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Bermuda office (headquarters)

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UK office (farnborough)

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Russia office (moscow)

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China office (shanghai)

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FREQUENTLY ASKED QUESTIONS

What is the relationship between the Bermuda Civil Aviation Authority and the Bermuda Aircraft Registry?

Bermuda Aircraft Registry is owned and managed by the Bermuda Civil Aviation Authority (BCAA). The BCAA is responsible for the regulation and safety oversight of aviation in Bermuda and all aircraft on the registry.

How do I know if I am eligible to register an aircraft with the BCAA?

To be eligible to place an aircraft on the Bermuda Aircraft Registry, a person must be a United Kingdom national, Commonwealth citizen or national of any European Economic Area State. In addition, the following entities are also eligible:

  • Bodies incorporated in any part of the Commonwealth (including Overseas Territories and Crown Dependencies) and which have their registered office or principal place of business in any other part of the Commonwealth
  • Undertakings formed in accordance with the law of a European Economic Area State and which have their registered office, central administration or principal place of business within the European Economic Area
  • Bodies incorporated in Switzerland 
  • Swiss citizens 

Persons or corporations who do not meet these requirements may be able to incorporate a company in one of the other authorised jurisdictions.
 

What do I have to do to register an aircraft?

To assist with the process of registering an aircraft, the BCAA provides a detailed checklist that can be used as a guide to registering an aircraft, the initial issue of a Certificate of Airworthiness and the requirements for Bermuda operational approval. You can find out more on our website or get in touch with one of our knowledgeable staff members at aircraftregistration@bcaa.bm.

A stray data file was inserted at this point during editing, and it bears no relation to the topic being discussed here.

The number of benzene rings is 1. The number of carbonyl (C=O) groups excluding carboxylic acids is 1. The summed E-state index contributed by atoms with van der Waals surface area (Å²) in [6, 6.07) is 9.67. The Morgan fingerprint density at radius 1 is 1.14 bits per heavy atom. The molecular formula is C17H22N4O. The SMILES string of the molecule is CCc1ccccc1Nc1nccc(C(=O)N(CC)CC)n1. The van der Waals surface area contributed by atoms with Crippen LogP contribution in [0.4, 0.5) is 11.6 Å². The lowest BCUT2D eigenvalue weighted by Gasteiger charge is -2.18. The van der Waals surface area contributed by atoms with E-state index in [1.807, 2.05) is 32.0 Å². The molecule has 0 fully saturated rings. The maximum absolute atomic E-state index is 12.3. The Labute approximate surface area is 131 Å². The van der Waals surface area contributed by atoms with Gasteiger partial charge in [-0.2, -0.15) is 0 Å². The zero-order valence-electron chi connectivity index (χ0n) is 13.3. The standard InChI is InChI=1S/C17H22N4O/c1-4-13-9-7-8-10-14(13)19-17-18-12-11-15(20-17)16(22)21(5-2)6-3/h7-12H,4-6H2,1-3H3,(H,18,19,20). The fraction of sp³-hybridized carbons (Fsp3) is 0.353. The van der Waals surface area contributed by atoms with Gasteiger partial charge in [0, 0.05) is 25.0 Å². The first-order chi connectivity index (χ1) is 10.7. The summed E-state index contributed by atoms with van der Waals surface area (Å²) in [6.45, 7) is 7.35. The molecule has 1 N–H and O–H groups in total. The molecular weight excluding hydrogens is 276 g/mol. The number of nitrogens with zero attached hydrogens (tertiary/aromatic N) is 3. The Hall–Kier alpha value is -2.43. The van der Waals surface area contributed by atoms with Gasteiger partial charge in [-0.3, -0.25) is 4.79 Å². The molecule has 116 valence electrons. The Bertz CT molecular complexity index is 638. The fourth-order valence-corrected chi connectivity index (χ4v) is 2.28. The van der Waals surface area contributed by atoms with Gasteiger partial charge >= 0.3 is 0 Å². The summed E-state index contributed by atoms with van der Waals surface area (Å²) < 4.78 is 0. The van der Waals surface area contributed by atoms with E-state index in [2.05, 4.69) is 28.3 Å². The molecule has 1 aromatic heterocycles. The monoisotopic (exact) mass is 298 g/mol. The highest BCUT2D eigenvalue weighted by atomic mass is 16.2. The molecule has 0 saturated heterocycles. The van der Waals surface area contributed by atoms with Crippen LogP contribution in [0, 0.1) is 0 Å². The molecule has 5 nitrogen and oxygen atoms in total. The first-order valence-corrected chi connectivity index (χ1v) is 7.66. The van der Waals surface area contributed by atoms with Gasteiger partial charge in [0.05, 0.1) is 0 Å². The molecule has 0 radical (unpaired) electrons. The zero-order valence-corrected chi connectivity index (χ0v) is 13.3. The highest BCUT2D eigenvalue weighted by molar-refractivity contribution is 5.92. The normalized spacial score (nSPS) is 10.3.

Where are planes registered with the BCAA based?

BCAA registered aircraft are based all around the world, including countries in Europe, the Middle East, Asia, North America and South America.

My plane is already registered; will it be difficult to move the registration to Bermuda?

The BCAA makes it stress-free for you to move your aircraft to our registry. The BCAA accepts Type Certificates from ANAC (Brazil), EASA, FAA and Transport Canada. As a result, an aircraft from another registry can be registered in Bermuda with minimal inconvenience.

Does the BCAA have designated inspectors that oversee the European region?

Yes, the BCAA’s UK office at Farnborough Airport has engaged additional Airworthiness Inspectors who can provide excellent response times to our clients in Europe, the Middle East and Africa. We also offer the added benefit of short notice aircraft inspections and the issuance of Certificates of Airworthiness during turnarounds or layovers at Farnborough. Visit http://www.bcaa.bm/contact-us for further information.

In addition, the BCAA has a dedicated team member based in Shanghai to conduct inspections for initial and ongoing aircraft certification and to provide regulatory oversight of organisations and aircraft in the Asia Pacific region.

What are the benefits of registering an aircraft with the BCAA?

  • Tax neutrality
  • Type Certification - ANAC (Brazil), EASA, FAA, Transport Canada
  • British legal system – English Common Law
  • Asset protection through both Cape Town Convention and Mortgage Registries
  • International Civil Aviation Organisation (ICAO)-based safety oversight system
  • Category 1 Aviation Regulatory Authority by the US Federal Aviation Administration
  • International reputation for offering high regulatory standards and excellent service levels

What does tax neutrality mean?

Bermuda is a low-tax jurisdiction with zero income, corporate, withholding or capital gains taxes. By registering an aircraft in Bermuda, owners and operators may be in a position to take advantage of favourable tax treatment in their principal place of business.

What is the significance of a mortgage registry?

The Cape Town Convention and the related Protocol (Convention) came into force for aircraft on the Bermuda Registry as of January 2018. The Convention enables interested parties to protect and recover their mobile assets with greater certainty and ease by creating an international registry. This provides assurance to lenders, leasing companies and operators that their asset is protected.

Prior to Cape Town, Bermuda had in place an Aircraft and Engine Mortgage register, which has been retained as another mechanism for protection and recovery of assets.

How many aircraft are currently registered under the BCAA?

Bermuda’s Aircraft Registry is extensive and ranks 10th in size when compared to the 192 ICAO Member States. The current registry of over 900 aircraft includes a mix of both private and commercial aircraft operated under an ICAO Article 83 bis Agreements.